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‘We’re Teachers’: Penn State’s Manny Diaz Thrilled to be Coaching Linebackers Again

Photo courtesy of Penn State Athletics: Manny Diaz

Penn State defensive coordinator Manny Diaz has undergone many changes over the past eight months.

After three seasons as the University of Miami’s head coach, the school fired him Dec. 6.

Diaz’s unemployment lasted just five days. Penn State announced the hiring of Diaz as its defensive coordinator Dec. 11, returning him to the role that made him a big name amongst college football assistant coaches.

When Penn State fans think of Diaz, they think of the man calling the shots on defense.

But defensive coordinator isn’t Diaz’s only title.
Diaz is also Penn State’s linebackers coach, and because of that, he can bond with a position group in a way he wasn’t able to when he was the boss at Miami.

Diaz loves having the chance to develop those connections again.

“It’s not just about being a coordinator; it’s about having a position group again,” Diaz said Saturday at Penn State’s media day. “A head coach has a connection with everybody on the team; that’s one of the differences. But, you don’t really have that depth and that everyday bond like you do when you’re in a room and you’re directly responsible for a position group.”

Penn State’s linebacking corps is a group in transition.

Curtis Jacobs is the only returning starter, and others, such as Tyler Elsdon and Kobe King, who are fighting it out for the starting MIKE position, have yet to make names for themselves.

The lack of experience is a concern that head coach James Franklin addressed in his Media Day presser, but Diaz’s first linebacking group at Penn State has promise.

One promising young linebacker that Diaz will be developing is Abdul Carter.

The 6-foot-3, 235-pounder from La Salle College High School in Philadelphia received praise from Diaz the day he signed with Penn State.

Diaz told Carter that his film was the first tape he watched after taking the Penn State job days before early signing day.

“After about four plays,” Diaz said, “I said, ‘heck yeah.’ This is exactly why I came to coach linebackers and defense at Penn State.”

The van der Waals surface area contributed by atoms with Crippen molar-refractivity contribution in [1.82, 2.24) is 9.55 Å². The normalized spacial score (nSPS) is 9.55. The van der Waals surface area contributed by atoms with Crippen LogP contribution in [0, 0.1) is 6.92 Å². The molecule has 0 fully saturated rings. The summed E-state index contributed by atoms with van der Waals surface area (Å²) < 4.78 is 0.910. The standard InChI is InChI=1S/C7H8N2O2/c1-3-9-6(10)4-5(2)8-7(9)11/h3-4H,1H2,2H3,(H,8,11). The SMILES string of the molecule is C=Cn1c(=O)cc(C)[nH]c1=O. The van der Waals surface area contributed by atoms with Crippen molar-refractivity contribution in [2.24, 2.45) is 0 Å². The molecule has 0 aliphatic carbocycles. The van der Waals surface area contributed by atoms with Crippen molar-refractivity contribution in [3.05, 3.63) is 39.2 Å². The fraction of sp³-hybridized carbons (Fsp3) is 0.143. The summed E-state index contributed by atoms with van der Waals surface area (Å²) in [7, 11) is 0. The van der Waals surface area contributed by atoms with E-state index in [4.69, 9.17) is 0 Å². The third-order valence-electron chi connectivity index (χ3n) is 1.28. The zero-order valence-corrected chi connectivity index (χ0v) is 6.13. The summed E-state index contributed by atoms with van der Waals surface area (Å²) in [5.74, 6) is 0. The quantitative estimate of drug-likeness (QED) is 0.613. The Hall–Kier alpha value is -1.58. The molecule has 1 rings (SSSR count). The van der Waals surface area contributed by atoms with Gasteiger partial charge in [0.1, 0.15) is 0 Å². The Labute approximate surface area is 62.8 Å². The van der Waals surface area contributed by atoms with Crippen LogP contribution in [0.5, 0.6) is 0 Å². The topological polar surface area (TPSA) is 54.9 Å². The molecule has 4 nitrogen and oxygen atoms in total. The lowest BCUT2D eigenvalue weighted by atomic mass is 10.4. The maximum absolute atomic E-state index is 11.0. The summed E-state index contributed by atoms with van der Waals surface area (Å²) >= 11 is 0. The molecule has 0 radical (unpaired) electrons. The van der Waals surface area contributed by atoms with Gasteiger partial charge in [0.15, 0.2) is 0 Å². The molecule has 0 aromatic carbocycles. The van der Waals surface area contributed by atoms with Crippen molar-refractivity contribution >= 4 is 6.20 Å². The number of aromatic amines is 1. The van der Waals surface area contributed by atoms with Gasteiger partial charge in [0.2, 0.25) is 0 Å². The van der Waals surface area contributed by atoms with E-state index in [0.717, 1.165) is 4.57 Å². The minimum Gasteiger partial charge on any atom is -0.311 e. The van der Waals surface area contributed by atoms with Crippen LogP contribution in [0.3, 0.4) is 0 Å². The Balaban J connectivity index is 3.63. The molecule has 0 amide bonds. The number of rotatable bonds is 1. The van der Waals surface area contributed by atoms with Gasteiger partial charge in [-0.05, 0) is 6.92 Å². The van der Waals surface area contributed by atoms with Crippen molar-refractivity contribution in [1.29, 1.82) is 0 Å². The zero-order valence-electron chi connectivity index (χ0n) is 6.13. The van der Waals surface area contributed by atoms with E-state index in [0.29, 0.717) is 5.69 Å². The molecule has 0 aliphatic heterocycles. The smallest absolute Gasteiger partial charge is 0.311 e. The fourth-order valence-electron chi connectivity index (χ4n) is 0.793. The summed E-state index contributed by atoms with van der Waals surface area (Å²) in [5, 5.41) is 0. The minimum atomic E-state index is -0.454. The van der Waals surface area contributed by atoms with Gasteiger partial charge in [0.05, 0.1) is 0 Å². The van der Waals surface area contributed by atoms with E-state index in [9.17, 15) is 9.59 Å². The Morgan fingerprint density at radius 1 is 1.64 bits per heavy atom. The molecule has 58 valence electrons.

Carter arrived on campus this summer, and after the first week of training camp, Diaz is still singing his praises.

“I’m still very highly complimentary of Abdul Carter,” Diaz said.

“It’s early. They’re only two shoulder-padded practices into it, and they’re swimming a little bit. But what you always want your young guys to do is, at some point during the practice, to make some sort of flash play to let you know, ‘ok, yeah, I see it.'” And they’ve done it. Abdul, he’s had some on back-to-back days.”

Another true freshman impressing Diaz is another Philadelphia product, Keon Wylie.

Wylie, a 6-foot-2, 218-pounder who played defensive end at Philadelphia’s Imhotep Charter High School, has been transitioning to inside linebacker in his brief time at Penn State.

“Keon Wylie is doing a nice job of after being a guy with his hand in the dirt, playing defensive end to standing and playing MIKE linebacker,” Diaz said.

Wylie, Carter and the rest of Penn State’s freshmen are entering a different, faster football world, and for Diaz, the ones who can adjust to the speed will separate themselves.

“The enormity of the pace, it will catch up to them, and the ones that can fight through that, that’s the part you don’t ever know in recruiting,” Diaz said. Do they have the maturity, that first August, September, to fight through it?”

Every year, Diaz looks for his player to have a “Matrix Moment,” referring to the scene in the 1999 film where the film’s main character, Neo, stops a barrage of bullets with his hand.

Neo slowed everything down, and that’s what Penn State’s linebackers must do to adjust to the college game successfully.

“When that game starts to slow down, usually first, it slows down on the practice field, then it slows down in the scrimmage setting and then finally it slows down on game day,” Diaz said. “And that’s what’s fun as a teacher to help them along in that progression.”

The way Diaz’s time ended at Miami left a sour taste in his mouth.

But the chance to get close to a particular group of players is something that, for Diaz, is sweet.

“I bet if you asked coach Franklin, I bet if you asked any coach around the country, that’s probably the thing you miss the most, is having your guys,” Diaz said. “They’re all your guys, but let’s be honest, it’s hard to really get that deep and that intense with 110 kids. To have a room again, to really be a teacher, that’s what we all are. Our name says coach, but really, we’re teachers. So to get back into that teaching-type environment, that’s been really rewarding.”

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